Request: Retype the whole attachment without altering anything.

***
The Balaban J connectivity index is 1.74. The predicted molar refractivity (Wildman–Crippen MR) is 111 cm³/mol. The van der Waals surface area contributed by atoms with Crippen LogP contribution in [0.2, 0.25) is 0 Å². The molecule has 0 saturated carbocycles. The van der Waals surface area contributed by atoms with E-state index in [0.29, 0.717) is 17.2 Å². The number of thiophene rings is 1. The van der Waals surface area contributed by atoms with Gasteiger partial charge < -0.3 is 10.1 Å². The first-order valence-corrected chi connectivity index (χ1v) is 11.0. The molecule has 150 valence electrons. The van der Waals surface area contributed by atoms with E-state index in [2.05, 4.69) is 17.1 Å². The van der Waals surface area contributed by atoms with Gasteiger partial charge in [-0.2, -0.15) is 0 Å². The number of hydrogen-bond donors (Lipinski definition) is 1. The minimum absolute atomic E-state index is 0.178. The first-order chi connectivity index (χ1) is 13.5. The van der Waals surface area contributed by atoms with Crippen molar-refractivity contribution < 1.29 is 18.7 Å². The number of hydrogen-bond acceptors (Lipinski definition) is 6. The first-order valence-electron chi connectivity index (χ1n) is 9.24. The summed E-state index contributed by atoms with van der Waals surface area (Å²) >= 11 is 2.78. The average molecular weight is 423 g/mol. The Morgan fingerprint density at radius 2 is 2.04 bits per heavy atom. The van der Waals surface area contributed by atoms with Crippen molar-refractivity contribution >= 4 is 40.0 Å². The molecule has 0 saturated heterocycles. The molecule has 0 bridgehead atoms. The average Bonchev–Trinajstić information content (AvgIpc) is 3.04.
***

The Balaban J connectivity index is 1.74. The predicted molar refractivity (Wildman–Crippen MR) is 111 cm³/mol. The van der Waals surface area contributed by atoms with Crippen LogP contribution in [0.2, 0.25) is 0 Å². The molecule has 0 saturated carbocycles. The van der Waals surface area contributed by atoms with E-state index in [0.29, 0.717) is 17.2 Å². The number of thiophene rings is 1. The van der Waals surface area contributed by atoms with Gasteiger partial charge < -0.3 is 10.1 Å². The first-order valence-corrected chi connectivity index (χ1v) is 11.0. The molecule has 150 valence electrons. The van der Waals surface area contributed by atoms with E-state index in [2.05, 4.69) is 17.1 Å². The van der Waals surface area contributed by atoms with Gasteiger partial charge in [-0.2, -0.15) is 0 Å². The number of hydrogen-bond donors (Lipinski definition) is 1. The minimum absolute atomic E-state index is 0.178. The first-order chi connectivity index (χ1) is 13.5. The van der Waals surface area contributed by atoms with Crippen molar-refractivity contribution < 1.29 is 18.7 Å². The number of hydrogen-bond acceptors (Lipinski definition) is 6. The first-order valence-electron chi connectivity index (χ1n) is 9.24. The summed E-state index contributed by atoms with van der Waals surface area (Å²) >= 11 is 2.78. The average molecular weight is 423 g/mol. The Morgan fingerprint density at radius 2 is 2.04 bits per heavy atom. The van der Waals surface area contributed by atoms with Crippen molar-refractivity contribution >= 4 is 40.0 Å². The molecule has 0 saturated heterocycles. The molecule has 0 bridgehead atoms. The average Bonchev–Trinajstić information content (AvgIpc) is 3.04.